The impact of non-state actors on security sector reforms and democratic oversight

International comprehensive approaches to democratic peace and security and civilian oversight imply the strategic integration of all relevant players and stakeholders, including civil society associations, into the decision- and policy-making process. The bottom-up creation of democratic normative spaces (Schirch 2010) premises pluralistic peace and security models, based on institutional cooperation, multilateral decision-making, inclusiveness, interdependence and power-sharing mechanisms (Linklater 2016: 77). The reform of security institutions via security sector reform (SSR) approaches in hybrid orders requires not only building democratic power (instruments) but also checking power (accountability) (van Veen and van den Boogaard 2016: 307), to which non-governmental organisations (NGOs) are expected to contribute. Networks, multi-actor communication and expert debate represent the prerequisites of comprehensive approaches to security, to which SSR - as key approach of the EU, UN, OSCE, NATO or US strategies for reforming security in fragile and insecure states - subscribes (Baciu 2017).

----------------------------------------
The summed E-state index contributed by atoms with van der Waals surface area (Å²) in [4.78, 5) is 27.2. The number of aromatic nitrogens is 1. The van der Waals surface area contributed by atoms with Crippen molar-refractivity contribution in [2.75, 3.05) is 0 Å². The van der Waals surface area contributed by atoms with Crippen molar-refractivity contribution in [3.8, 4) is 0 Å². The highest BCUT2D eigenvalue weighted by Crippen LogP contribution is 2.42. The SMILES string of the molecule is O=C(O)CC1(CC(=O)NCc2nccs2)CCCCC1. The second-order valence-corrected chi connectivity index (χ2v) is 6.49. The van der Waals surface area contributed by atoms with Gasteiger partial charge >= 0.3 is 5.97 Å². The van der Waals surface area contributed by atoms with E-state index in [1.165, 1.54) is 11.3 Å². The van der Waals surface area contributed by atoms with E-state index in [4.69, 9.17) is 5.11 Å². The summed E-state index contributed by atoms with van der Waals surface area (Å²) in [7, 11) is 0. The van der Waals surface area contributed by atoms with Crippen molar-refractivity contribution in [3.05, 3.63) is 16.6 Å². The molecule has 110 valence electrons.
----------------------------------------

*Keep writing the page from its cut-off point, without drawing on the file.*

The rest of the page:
NGOs constitute significant types of actors in hybrid orders. Post-Cold War, they were perceived to have a great utility in designing and implementing peace programmes, by playing a role in ‘changing preferences’ (Mearsheimer 1994/5: 7) of key players as well as in the formation of‘hybrid orders’ and ‘infrastructures’ of security governance (Mac Ginty 2011; Luck- ham and Kirk 2013; Bagayoko el al. 2016; Richmond 2016; Stepputat 2018). The estimated number of NGOs in Pakistan in 2010 was approximately 60,000-70,000 and 20% of the total EU financial assistance to Pakistan between 2007 and 2013 occurred via NGOs/international non-governmental organisations (INGOs).

The theories of global governance and multi-agency security claim that local actors can advance security sector reforms and ‘comprehensive security’ approaches. They can do so through strengthening accountability and governance capacity and by having a positive and emancipatory impact on peace and security in general. 1 argue that this can involve generating input legitimacy (citizens participation), output legitimacy (quality of political outcomes), strengthening accountability and ‘elite pacting’ processes, i.e. controlled transfer of power and authority from the military to civilian actors (see also Baciu 2019). These functions are assumed to be crucial

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to democratic oversight of the military and reforms in the security sector. This chapter tests these functions and assesses the impact of local actors on peace and security.

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